Data: NASA GISS; Graphic: Harry Stevens/Axios
Last year was Earth’s 4th-warmest year on record, coming in behind 2016, the planet’s warmest recorded year, as well as 2015 and 2017, according to information released Wednesday by NOAA, NASA and the U.K. Met Office.
Why it matters: The yearly rankings don’t tell the whole story of long-term climate change, since natural variability can still push or pull an individual year up or down the rankings. However, the overall picture is growing starker with each passing year. Nine of the 10 warmest years on record since reliable data began in 1880 have occurred since 2005. At the same time, greenhouse gases from the burning of fossil fuels — as well as deforestation and intensive agriculture — have skyrocketed to levels not seen in more than 800,000 years.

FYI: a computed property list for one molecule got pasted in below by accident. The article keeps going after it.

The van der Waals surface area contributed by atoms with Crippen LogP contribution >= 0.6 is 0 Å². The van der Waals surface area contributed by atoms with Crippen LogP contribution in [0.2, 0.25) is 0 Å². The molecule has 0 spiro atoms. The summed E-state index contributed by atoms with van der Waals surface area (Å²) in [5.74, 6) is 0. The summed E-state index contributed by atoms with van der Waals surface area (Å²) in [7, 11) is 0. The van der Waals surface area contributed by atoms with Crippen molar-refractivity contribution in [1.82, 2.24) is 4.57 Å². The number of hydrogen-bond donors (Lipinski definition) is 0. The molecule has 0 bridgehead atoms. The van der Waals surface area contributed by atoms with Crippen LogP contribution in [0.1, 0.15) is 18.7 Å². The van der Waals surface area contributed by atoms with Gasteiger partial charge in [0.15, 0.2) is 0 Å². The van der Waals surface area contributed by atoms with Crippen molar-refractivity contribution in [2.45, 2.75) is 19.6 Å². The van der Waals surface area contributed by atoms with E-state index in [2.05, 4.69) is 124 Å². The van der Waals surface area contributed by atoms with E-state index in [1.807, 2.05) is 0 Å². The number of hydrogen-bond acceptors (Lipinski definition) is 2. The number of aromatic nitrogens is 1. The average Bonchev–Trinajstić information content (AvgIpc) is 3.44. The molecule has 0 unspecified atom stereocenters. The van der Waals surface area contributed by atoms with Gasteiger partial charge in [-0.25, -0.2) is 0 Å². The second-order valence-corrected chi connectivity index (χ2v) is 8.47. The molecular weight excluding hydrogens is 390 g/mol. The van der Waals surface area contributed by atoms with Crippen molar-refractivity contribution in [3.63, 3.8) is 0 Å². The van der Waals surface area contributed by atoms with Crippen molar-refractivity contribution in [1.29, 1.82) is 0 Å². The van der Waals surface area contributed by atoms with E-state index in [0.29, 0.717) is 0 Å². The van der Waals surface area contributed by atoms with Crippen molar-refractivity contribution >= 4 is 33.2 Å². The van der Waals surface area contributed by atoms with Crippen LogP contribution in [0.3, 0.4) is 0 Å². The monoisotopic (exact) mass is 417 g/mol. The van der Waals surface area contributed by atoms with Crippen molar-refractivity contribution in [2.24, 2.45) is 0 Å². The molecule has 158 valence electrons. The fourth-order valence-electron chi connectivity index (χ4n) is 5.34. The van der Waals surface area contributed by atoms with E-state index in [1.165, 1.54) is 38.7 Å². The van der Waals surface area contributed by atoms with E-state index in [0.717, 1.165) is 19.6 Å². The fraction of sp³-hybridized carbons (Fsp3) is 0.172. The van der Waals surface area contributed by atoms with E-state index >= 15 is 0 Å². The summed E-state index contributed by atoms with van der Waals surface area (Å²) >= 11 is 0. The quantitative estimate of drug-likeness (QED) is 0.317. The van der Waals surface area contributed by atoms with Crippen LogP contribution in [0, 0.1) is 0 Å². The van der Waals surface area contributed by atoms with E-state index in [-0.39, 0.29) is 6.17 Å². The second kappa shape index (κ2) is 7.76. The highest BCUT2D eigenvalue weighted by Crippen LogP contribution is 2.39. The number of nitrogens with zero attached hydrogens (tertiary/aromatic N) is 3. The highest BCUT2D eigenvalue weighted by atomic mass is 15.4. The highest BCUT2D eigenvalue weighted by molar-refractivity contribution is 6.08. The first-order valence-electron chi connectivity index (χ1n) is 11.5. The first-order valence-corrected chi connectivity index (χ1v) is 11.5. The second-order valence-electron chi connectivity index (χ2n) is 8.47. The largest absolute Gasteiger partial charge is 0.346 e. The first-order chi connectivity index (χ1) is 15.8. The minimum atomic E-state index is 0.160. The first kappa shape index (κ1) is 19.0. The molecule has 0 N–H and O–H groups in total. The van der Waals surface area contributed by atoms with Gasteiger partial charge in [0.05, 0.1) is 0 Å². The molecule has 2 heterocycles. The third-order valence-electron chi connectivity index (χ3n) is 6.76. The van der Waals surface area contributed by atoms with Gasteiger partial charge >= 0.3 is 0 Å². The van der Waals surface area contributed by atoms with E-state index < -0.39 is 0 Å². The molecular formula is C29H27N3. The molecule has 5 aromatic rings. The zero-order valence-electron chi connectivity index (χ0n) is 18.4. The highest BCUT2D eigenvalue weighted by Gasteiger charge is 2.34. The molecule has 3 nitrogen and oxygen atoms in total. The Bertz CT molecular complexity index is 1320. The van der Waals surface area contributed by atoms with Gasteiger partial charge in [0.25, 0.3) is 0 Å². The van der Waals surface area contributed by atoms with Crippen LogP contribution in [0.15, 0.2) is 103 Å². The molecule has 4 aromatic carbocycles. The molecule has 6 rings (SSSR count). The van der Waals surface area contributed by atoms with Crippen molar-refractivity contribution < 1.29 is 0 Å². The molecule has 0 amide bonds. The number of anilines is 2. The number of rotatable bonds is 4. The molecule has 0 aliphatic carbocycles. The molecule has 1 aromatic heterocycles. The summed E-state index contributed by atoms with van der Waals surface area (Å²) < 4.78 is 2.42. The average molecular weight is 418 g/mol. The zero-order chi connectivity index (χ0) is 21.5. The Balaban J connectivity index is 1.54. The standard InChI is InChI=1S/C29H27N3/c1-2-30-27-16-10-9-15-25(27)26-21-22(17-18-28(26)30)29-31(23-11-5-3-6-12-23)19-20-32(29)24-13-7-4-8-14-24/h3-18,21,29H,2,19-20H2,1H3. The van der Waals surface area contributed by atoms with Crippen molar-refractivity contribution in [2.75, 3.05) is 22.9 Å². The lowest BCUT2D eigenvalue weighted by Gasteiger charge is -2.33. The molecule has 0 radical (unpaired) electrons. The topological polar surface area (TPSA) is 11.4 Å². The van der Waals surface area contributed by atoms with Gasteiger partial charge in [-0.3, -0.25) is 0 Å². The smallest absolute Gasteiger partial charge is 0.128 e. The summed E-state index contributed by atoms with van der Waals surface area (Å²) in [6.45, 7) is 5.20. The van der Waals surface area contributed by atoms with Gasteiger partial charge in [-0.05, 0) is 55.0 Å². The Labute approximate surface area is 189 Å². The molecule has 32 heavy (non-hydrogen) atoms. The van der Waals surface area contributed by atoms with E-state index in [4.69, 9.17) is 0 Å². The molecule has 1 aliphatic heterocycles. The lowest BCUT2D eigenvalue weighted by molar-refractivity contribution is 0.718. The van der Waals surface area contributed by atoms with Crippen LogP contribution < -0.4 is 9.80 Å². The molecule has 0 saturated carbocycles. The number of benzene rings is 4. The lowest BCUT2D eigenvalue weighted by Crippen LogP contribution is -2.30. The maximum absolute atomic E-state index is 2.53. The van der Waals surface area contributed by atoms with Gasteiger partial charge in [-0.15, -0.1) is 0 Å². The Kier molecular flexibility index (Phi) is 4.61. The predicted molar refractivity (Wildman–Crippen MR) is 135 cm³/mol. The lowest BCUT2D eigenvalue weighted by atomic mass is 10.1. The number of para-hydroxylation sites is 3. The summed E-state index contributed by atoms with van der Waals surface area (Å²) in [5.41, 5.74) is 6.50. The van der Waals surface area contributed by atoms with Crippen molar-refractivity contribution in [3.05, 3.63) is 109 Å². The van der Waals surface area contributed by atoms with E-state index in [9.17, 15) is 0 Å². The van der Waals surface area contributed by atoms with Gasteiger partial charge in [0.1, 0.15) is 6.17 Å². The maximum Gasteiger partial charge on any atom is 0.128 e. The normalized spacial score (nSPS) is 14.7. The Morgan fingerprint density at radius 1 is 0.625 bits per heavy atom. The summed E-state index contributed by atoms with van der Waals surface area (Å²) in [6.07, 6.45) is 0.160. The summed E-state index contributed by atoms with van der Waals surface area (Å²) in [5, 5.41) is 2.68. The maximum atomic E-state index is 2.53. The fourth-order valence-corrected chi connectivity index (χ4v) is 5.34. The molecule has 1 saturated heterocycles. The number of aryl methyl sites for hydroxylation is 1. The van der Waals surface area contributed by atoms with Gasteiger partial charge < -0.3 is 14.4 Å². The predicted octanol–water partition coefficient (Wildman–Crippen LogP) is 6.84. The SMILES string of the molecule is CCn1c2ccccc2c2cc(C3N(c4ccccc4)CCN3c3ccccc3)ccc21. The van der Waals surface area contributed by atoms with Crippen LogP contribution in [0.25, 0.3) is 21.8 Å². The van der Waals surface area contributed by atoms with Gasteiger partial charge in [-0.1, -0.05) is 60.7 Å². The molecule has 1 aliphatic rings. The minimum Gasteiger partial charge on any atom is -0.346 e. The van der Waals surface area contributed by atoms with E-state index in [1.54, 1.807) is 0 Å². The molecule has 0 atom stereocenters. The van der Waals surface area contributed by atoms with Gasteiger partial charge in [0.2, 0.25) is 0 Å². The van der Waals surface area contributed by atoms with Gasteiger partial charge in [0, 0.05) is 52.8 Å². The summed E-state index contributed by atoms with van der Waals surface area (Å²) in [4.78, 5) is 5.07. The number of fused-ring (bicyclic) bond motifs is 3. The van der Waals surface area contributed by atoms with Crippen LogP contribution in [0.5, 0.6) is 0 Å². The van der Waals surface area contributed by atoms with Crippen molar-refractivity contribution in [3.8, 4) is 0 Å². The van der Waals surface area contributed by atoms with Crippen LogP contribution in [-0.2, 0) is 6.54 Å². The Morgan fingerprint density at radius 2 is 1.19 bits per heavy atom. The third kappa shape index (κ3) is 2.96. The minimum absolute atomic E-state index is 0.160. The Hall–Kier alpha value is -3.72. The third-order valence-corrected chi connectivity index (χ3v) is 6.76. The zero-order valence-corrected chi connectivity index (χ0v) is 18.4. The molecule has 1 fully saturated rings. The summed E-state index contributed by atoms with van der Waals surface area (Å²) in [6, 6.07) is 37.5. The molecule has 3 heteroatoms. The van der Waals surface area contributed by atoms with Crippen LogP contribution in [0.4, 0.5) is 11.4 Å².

By the numbers: For 2018, the average temperature across global land and ocean surfaces was 1.42°F (0.79°C) above the 20th century average, according to NOAA.
According to NASA’s Goddard Institute for Space Studies, global temperatures in 2018 were 1.5°F (0.83°C) warmer than the 1951 to 1980 mean.Analyses from the U.K. Met Office and the World Meteorological Organization also ranked 2018 among the top four warmest years on record.